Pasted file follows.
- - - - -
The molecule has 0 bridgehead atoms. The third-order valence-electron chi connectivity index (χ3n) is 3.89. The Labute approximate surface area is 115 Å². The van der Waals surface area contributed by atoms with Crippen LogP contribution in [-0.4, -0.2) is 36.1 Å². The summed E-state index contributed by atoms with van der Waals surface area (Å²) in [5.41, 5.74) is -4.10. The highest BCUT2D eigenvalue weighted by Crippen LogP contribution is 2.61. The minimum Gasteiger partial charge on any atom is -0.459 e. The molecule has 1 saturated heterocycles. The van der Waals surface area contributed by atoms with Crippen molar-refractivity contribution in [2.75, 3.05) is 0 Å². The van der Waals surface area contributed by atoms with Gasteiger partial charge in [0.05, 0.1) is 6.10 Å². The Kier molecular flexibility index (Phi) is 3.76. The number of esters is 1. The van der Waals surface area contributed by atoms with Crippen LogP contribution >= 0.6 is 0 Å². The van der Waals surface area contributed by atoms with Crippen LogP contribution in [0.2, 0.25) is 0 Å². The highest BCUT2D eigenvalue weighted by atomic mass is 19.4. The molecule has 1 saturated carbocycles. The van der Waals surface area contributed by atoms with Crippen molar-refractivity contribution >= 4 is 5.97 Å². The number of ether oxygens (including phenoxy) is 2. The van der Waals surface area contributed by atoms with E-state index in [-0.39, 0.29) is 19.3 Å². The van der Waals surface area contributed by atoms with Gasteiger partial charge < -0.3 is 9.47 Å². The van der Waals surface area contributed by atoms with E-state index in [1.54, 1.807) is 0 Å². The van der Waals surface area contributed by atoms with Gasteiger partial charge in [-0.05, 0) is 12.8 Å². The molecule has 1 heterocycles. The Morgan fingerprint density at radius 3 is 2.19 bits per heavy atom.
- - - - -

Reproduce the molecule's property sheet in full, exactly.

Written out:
The molecule has 0 bridgehead atoms. The third-order valence-electron chi connectivity index (χ3n) is 3.89. The Labute approximate surface area is 115 Å². The van der Waals surface area contributed by atoms with Crippen LogP contribution in [-0.4, -0.2) is 36.1 Å². The summed E-state index contributed by atoms with van der Waals surface area (Å²) in [5.41, 5.74) is -4.10. The highest BCUT2D eigenvalue weighted by Crippen LogP contribution is 2.61. The minimum Gasteiger partial charge on any atom is -0.459 e. The molecule has 1 saturated heterocycles. The van der Waals surface area contributed by atoms with Crippen molar-refractivity contribution in [2.75, 3.05) is 0 Å². The van der Waals surface area contributed by atoms with Gasteiger partial charge in [0.05, 0.1) is 6.10 Å². The Kier molecular flexibility index (Phi) is 3.76. The number of esters is 1. The van der Waals surface area contributed by atoms with Crippen LogP contribution >= 0.6 is 0 Å². The van der Waals surface area contributed by atoms with Crippen LogP contribution in [0.2, 0.25) is 0 Å². The highest BCUT2D eigenvalue weighted by atomic mass is 19.4. The molecule has 1 saturated carbocycles. The van der Waals surface area contributed by atoms with Crippen molar-refractivity contribution >= 4 is 5.97 Å². The number of ether oxygens (including phenoxy) is 2. The van der Waals surface area contributed by atoms with E-state index in [-0.39, 0.29) is 19.3 Å². The van der Waals surface area contributed by atoms with Gasteiger partial charge < -0.3 is 9.47 Å². The van der Waals surface area contributed by atoms with E-state index in [1.54, 1.807) is 0 Å². The van der Waals surface area contributed by atoms with Gasteiger partial charge in [-0.05, 0) is 12.8 Å². The molecule has 1 heterocycles. The Morgan fingerprint density at radius 3 is 2.19 bits per heavy atom.